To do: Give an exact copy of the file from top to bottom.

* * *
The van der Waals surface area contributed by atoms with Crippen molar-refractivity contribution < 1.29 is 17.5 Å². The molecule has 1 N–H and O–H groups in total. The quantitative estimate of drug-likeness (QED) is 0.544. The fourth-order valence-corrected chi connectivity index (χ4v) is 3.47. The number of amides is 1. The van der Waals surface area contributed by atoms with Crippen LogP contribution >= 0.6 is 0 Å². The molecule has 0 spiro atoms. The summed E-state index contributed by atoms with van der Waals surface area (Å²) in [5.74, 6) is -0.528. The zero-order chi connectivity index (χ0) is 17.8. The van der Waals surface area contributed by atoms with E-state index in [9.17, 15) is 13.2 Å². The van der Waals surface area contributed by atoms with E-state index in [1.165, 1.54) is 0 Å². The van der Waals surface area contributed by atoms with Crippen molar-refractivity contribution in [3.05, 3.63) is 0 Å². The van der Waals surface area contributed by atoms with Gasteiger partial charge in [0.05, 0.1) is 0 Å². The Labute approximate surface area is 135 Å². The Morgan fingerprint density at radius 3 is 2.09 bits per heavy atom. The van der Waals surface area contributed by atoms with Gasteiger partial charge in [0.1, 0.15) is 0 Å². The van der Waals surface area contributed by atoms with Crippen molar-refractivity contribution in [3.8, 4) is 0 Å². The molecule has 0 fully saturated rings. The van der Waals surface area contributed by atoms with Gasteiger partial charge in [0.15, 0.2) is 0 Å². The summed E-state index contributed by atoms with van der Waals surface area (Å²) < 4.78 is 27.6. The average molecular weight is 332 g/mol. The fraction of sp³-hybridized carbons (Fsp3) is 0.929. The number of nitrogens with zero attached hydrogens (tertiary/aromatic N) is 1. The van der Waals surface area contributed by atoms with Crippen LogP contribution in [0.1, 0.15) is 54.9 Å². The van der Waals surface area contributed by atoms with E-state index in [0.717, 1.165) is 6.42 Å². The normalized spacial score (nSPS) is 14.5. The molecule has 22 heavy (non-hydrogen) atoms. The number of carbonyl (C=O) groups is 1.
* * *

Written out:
The van der Waals surface area contributed by atoms with Crippen molar-refractivity contribution < 1.29 is 17.5 Å². The molecule has 1 N–H and O–H groups in total. The quantitative estimate of drug-likeness (QED) is 0.544. The fourth-order valence-corrected chi connectivity index (χ4v) is 3.47. The number of amides is 1. The van der Waals surface area contributed by atoms with Crippen LogP contribution >= 0.6 is 0 Å². The molecule has 0 spiro atoms. The summed E-state index contributed by atoms with van der Waals surface area (Å²) in [5.74, 6) is -0.528. The zero-order chi connectivity index (χ0) is 17.8. The van der Waals surface area contributed by atoms with E-state index in [9.17, 15) is 13.2 Å². The van der Waals surface area contributed by atoms with E-state index in [1.165, 1.54) is 0 Å². The van der Waals surface area contributed by atoms with Crippen molar-refractivity contribution in [3.05, 3.63) is 0 Å². The van der Waals surface area contributed by atoms with Gasteiger partial charge in [0.05, 0.1) is 0 Å². The Labute approximate surface area is 135 Å². The Morgan fingerprint density at radius 3 is 2.09 bits per heavy atom. The van der Waals surface area contributed by atoms with Gasteiger partial charge in [0.1, 0.15) is 0 Å². The van der Waals surface area contributed by atoms with Crippen molar-refractivity contribution in [3.8, 4) is 0 Å². The molecule has 0 fully saturated rings. The van der Waals surface area contributed by atoms with Gasteiger partial charge in [0.15, 0.2) is 0 Å². The summed E-state index contributed by atoms with van der Waals surface area (Å²) < 4.78 is 27.6. The average molecular weight is 332 g/mol. The fraction of sp³-hybridized carbons (Fsp3) is 0.929. The number of nitrogens with zero attached hydrogens (tertiary/aromatic N) is 1. The van der Waals surface area contributed by atoms with Crippen LogP contribution in [0.1, 0.15) is 54.9 Å². The van der Waals surface area contributed by atoms with E-state index in [0.717, 1.165) is 6.42 Å². The normalized spacial score (nSPS) is 14.5. The molecule has 22 heavy (non-hydrogen) atoms. The number of carbonyl (C=O) groups is 1.